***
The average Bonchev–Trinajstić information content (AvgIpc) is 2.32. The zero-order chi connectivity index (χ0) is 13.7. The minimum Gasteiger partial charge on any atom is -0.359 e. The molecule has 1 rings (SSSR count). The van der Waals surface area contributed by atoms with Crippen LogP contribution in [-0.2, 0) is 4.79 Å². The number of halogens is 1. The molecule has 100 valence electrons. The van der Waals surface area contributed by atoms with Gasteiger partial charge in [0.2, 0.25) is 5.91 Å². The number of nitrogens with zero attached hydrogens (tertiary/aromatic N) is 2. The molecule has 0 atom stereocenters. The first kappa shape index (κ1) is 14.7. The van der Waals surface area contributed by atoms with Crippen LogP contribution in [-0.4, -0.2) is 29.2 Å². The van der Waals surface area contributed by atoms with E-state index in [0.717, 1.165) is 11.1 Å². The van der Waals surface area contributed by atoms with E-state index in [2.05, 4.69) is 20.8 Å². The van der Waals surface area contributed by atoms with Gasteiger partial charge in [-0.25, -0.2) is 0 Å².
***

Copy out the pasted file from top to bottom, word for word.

The average Bonchev–Trinajstić information content (AvgIpc) is 2.32. The zero-order chi connectivity index (χ0) is 13.7. The minimum Gasteiger partial charge on any atom is -0.359 e. The molecule has 1 rings (SSSR count). The van der Waals surface area contributed by atoms with Crippen LogP contribution in [-0.2, 0) is 4.79 Å². The number of halogens is 1. The molecule has 100 valence electrons. The van der Waals surface area contributed by atoms with Gasteiger partial charge in [0.2, 0.25) is 5.91 Å². The number of nitrogens with zero attached hydrogens (tertiary/aromatic N) is 2. The molecule has 0 atom stereocenters. The first kappa shape index (κ1) is 14.7. The van der Waals surface area contributed by atoms with Crippen LogP contribution in [-0.4, -0.2) is 29.2 Å². The van der Waals surface area contributed by atoms with E-state index in [0.717, 1.165) is 11.1 Å². The van der Waals surface area contributed by atoms with E-state index in [2.05, 4.69) is 20.8 Å². The van der Waals surface area contributed by atoms with Gasteiger partial charge in [-0.25, -0.2) is 0 Å².